To celebrate Father’s Day, here are some stories that are “Dad-centric.” Happy Father’s Day to all you dads out there.
I’m From Jamestown, NY. I’m not gay, but my younger son is. You may have read his story; he’s from Clear Lake, TX. I was clueless of my son’s sexual orientation until he revealed it. Rafi came out to his mother and me his freshman year in college. It was an awkward moment. Not because it was unpleasant news, rather because I had not anticipated it and didn’t know what to say. I tend to be flippant, but for serious issues I want to have serious discussions. In this case, Rafi floored me. I didn’t have any comforting or supportive words to say. I honestly don’t even remember what I said at the time. Do you remember, Rafi?
I’m From Edmond, OK. “It’s Liza with a ‘Z’ not Lisa with an ‘S’ ‘cause Lisa with an ‘S’ goes…” I twirl around and point with both index fingers to the man next to me. He is in his mid-fifties, with thin graying hair that seems incongruous with his boyish grin. He weighs just over two hundred pounds, and hasn’t been drinking. I, however, am on my fifth drink, and at one hundred and fifteen pounds, drink number five has me feeling good. Drink number five has also made me chatty, which is how the whole song-and-dance routine began.
I’m From Valley Stream, NY. It happened when I was a boy – grade school or junior high – I don’t remember. I was in bed trying to sleep and my father popped in to say goodnight, as was his custom. Sleep usually came easier after we chatted a bit.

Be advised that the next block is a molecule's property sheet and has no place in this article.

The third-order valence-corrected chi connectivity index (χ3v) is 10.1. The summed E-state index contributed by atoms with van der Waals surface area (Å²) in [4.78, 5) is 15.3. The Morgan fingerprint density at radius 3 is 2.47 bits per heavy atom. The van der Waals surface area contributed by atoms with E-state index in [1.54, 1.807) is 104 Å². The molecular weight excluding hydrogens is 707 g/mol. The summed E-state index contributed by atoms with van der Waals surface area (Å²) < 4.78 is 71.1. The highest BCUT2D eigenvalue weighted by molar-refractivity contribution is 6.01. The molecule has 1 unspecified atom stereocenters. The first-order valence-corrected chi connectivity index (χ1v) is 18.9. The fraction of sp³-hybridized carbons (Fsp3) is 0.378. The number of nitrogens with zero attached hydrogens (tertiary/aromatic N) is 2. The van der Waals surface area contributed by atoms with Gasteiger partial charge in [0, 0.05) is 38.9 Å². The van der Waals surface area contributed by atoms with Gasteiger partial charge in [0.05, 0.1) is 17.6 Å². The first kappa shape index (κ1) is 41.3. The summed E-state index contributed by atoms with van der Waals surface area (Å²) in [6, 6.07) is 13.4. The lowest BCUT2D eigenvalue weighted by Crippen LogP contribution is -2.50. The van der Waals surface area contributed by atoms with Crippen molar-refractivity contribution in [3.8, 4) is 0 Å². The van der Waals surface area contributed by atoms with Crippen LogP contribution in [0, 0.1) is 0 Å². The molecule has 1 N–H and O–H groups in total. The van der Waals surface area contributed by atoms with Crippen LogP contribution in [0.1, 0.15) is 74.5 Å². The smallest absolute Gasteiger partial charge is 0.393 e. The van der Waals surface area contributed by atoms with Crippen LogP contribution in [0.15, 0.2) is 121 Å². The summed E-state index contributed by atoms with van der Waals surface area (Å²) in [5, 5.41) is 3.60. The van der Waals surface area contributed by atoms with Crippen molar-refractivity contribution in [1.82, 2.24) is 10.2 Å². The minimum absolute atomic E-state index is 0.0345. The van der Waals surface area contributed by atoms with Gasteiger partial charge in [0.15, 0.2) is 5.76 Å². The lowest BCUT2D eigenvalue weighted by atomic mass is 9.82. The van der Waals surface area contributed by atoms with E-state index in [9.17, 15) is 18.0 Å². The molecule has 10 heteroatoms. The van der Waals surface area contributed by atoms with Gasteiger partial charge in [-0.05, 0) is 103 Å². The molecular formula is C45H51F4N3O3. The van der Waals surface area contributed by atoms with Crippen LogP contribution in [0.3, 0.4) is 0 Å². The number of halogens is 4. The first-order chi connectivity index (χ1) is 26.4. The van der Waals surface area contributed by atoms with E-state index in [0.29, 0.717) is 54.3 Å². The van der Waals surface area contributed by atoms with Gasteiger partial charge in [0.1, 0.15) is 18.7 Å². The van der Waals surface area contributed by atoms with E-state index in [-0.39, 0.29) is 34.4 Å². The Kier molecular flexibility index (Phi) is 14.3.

I’m From Luxora, AR. I was born gay, of course, and went through hell all the way through school. I was called faggot, queer, and homo all through life. I came out to my parents when I was 17. My mom cried and my dad looked down to the floor. I hugged them both then left home and moved in with a man. I stayed with him for 5 years, then met another man with 2 boys. At the time, they were 6 and 7. I stayed with him for about 13 years until the kids were grown.
I’m From Washington, D.C. I never had a big coming out moment, or story, or statement. I did not tell my parents until I was 31 because I just wanted to let everyone figure it out on their own. I grew up in big cities, or within a 15 minute drive of them, my entire life. I moved all over the world. In high school I had hot girlfriends, there were pregnancy scares, and I was all over the place. But I still went dancing at massive gay clubs, often with straight friends, because the music and the drugs were better.
I’m From Altamonte Springs, FL. I am the oldest of 5 children. All of us were born on even-numbered years (I lead the way starting in 1962; my first brother was born in 1964; my first sister was born in 1966; my youngest sister was born in 1968; and my youngest brother was born in 1970), and amongst the 5 of us, we were born in 4 different states (Ohio, Florida, California & 2 in Tennessee). Considering the foregoing, I’m sure the 60’s were just a haze of diapers, formula & screaming babies for my parents. Being at least part-time, quasi-Southern Baptists, I think it would be fair to say that my parents were (probably inadvertently) faithful to the biblical directive to “be fruitful & multiply”.
I’m From Sydney, Australia. I’ve always known that I was gay. Well before I had even heard the word, or knew its full implications. I never believed it to be wrong, how could love be so? But growing up in a small country town with a combination of conservative Catholic parents and religious schooling, I knew it was a difference I had to keep secret. Back then, there were no openly gay people or role models to be seen. I felt very alone. Sometimes I wanted to tell people close to me what was going on, but I remained absolutely terrified, fearful of being rejected and losing them.